A small tree or shrub usually 1.5-6 metres (4.9-20 ft) tall. The youngest branches are purplish-brown, becoming greyish-brown as they age. The alternate leathery leaves are dark green on the topside, paler on the underside. In the wild it is found in mainland China and southern Japan. It grows in forests, at altitudes of around 300-1,100 metres (980-3,600 ft). The flowers appear in late winter/early spring along the branches, particularly towards the ends, and have very short stems. Valued for its flowers, which can be single, semi-double flowered or double flowered. There are more than 2,000 cultivars and the shade of the flowers can vary from red to pink to white, sometimes with multi-coloured stripes or specks. The plants in the Magnolia Garden were planted by Ralph Dutton and we have no record of the varieties.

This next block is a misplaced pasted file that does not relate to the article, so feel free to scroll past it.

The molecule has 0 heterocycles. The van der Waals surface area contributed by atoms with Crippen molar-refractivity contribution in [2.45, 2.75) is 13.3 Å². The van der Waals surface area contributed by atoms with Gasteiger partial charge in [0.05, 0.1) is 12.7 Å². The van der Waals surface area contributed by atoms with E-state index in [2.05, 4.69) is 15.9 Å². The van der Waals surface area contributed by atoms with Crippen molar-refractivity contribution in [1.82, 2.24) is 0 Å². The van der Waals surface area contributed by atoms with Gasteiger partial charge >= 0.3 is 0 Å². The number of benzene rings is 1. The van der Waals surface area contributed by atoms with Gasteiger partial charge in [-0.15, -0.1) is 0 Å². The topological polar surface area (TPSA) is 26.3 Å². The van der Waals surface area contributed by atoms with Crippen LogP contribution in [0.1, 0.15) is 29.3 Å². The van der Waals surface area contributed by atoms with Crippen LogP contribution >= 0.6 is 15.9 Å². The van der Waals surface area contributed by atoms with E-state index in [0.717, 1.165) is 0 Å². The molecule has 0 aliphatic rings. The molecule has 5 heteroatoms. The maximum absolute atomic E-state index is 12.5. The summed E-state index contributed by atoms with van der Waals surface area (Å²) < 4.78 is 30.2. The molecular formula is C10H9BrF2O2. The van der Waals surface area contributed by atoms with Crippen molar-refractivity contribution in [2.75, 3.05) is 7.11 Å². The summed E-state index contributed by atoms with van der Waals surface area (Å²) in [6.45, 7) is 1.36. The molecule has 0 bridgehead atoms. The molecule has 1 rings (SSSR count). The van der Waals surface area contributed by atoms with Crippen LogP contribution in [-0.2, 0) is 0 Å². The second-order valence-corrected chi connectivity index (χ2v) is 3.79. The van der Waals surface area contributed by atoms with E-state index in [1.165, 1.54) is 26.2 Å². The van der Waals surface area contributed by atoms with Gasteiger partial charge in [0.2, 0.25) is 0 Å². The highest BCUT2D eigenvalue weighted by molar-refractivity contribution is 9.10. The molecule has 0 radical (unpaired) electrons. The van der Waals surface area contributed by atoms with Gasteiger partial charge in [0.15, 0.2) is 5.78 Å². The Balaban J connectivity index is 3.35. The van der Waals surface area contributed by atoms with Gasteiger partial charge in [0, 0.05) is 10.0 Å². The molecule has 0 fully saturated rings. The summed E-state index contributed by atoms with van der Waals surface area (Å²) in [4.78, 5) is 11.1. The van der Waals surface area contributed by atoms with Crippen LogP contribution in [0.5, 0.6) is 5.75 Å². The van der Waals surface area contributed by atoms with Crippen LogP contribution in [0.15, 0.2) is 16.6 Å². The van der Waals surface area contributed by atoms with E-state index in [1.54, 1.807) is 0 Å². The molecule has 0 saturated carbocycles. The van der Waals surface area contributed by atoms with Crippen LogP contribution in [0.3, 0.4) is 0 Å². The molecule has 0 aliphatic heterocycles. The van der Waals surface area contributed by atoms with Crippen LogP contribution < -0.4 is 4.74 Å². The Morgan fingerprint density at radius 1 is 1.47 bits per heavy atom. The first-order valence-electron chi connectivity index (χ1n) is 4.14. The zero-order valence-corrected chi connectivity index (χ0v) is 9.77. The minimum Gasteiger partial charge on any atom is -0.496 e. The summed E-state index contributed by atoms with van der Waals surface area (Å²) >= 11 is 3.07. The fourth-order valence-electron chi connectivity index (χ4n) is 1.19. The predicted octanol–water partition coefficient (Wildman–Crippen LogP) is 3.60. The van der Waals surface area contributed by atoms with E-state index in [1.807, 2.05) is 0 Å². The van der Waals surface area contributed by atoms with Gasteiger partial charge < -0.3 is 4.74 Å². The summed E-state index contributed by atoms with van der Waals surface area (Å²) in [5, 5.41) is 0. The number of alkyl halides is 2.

Normally, camellias cannot be grown in colder climates but selective breeding has produced many cultivars which are tolerant of our winters. Plant in the shade in organic, somewhat acidic, semi-moist but well drained soil. If the soil is not well drained, it can cause the roots to rot. Flowers are susceptible to frost but others will soon appear to replace them.